Conant, a senior partner in the Condominium Law Group with Shibley Righton LLP, tells AdvocateDaily.com that the dispute is quite common and usually boils down to unit owners not being familiar with the rules of condo living.

“Many people just don’t know what condos are, or don’t have it properly explained to them when they are buying a unit. They think it’s just like buying a house, where you can do whatever you want with your own property,” he says. “There are many advantages that come with living in a condo, but there are also certain obligations and restrictions.

“This decision reaffirms what we have been advising clients about s. 98 — you can’t alter the common elements, including the exclusive-use common elements, without the agreement of the board and compliance with the Condo Act and the condo corporation’s declaration, bylaws and rules.”

According to the decision, the condo’s property manager only discovered the deck, which covered almost half of the backyard, after its installation. The unit owner did not initially respond to the board’s request to enter into an s. 98 agreement, as contemplated by the Act and the condo corporation's declaration.

In court, the unit owner claimed he should not be forced into the agreement because the unsafe, muddy and slippery condition of the yard made the deck’s construction necessary.

While sympathizing with the owner’s position and acknowledging the usefulness of the deck, the judge noted that the condo corporation was not refusing to allow the installation to stay.

“Rather, it is merely requiring that a section 98 agreement be entered into to clarify the terms of maintenance, and to set out the respective liability in the case of injury. Not only is this a reasonable request, but it is required by the Act,” the judge found. “In my view, a section 98 agreement is necessary purely from the perspective of ongoing maintenance and potential liability.”

“The fundamental point is that alterations by owners to the common elements, including their exclusive-use common elements, occur at the discretion of the board,” Conant says.

Condo boards often take a firm stance on individual cases of alterations by insisting on compliance with the Act and their declaration in order to avoid disputes with other unit owners further down the road, he says.

“They don’t want to set a precedent by allowing one person to do something today when another request could come along in a few months or years,” says Conant, who was not involved in the matter and comments generally. “That’s an issue many corporations struggle with.”

Indeed, differential treatment to unit owners could leave a condo corporation exposed to claims of oppression, he adds.

In the Superior Court case, the owners argued the portability of the deck should weigh in their favour and claimed another unit owner in the same building had installed a similar structure but was not required to enter an s. 98 agreement. Instead, they alleged the request was made of them as a means of harassment. But the judge did not agree.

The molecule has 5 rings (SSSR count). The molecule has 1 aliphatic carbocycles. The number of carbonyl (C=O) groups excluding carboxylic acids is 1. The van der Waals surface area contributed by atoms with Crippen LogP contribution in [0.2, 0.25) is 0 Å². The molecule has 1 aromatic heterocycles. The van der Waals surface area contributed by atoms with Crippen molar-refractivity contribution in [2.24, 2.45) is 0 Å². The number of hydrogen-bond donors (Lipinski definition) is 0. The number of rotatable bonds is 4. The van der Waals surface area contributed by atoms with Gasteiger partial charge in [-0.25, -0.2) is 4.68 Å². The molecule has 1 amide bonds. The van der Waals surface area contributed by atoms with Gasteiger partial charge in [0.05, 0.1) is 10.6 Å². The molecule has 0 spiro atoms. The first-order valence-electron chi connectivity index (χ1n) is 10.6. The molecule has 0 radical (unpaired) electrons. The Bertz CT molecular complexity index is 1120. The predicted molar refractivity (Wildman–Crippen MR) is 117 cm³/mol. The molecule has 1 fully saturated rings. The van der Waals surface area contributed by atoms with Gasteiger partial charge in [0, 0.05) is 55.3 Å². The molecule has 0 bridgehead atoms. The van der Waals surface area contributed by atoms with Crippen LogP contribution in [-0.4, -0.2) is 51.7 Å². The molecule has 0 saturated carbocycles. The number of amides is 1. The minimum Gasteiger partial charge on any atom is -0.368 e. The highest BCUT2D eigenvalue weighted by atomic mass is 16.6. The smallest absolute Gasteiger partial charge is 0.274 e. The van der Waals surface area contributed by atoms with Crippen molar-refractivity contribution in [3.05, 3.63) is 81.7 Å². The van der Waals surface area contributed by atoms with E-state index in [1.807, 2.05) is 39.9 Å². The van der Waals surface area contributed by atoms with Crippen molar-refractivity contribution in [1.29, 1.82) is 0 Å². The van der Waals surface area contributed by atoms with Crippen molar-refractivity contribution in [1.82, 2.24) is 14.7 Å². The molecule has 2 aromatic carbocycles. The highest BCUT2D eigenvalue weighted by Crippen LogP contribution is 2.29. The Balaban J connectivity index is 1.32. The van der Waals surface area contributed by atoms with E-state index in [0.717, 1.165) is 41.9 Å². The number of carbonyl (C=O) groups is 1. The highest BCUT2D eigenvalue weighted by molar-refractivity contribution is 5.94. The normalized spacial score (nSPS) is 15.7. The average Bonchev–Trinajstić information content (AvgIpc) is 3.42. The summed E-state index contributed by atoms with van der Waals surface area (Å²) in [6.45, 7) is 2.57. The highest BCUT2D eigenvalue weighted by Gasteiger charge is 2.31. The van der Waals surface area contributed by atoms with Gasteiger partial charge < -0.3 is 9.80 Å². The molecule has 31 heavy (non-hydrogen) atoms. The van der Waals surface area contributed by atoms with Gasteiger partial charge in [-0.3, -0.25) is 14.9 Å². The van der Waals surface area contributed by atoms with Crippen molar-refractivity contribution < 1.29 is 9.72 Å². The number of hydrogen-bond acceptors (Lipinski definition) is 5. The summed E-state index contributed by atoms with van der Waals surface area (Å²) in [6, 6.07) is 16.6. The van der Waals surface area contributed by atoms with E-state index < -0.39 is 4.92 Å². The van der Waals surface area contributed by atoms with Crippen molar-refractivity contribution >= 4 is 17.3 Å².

“Just because other tenants were able to circumvent the requirements of the Act and declaration does not mean the requirements have been waived,” wrote the judge. “No doubt, if there was clear evidence to indicate that the applicant was seeking enforcement purely as a means to harass the respondents, a court would not likely assist in the request. However, in this case, it is clear that a section 98 agreement is required and the request is more than justified in the circumstances. I do not accept the respondents’ position that the request has been made by the board purely to harass them.”

Conant says, "Owners have to remember that they do not have an unfettered right to make alterations. So while their home is still their castle, they may not be absolute king of it."



Armand Conant Headshot

Owners cannot prevent condominium corporation representatives from entering their units if they are fulfilling the corporation’s duties under the Condominium Act and if reasonable advance notice has been given, says Toronto condominium lawyer Armand Conant.

“It’s not uncommon when there’s a complaint — usually about odours or excessive noise emanating from a unit, both of which the corporation is legally required to investigate — that the owner will refuse entry, and say there is no proof that anything improper is happening,” says Conant, senior partner in the Condominium Law Group with Shibley Righton LLP.

He cites a recent Ontario Superior Court of Justice decision, which sets out the responsibilities of both unit owners and corporations with respect to this issue.

Court documents state that a unit owner complained about noise coming from the penthouse above. The sound was believed to be caused by vibrations in a staircase connecting the two floors of the upper unit.

When the condominium corporation's representative requested entry to inspect the staircase, the owner refused, and even obtained a notice under the Trespass to Property Act, barring entry to his unit.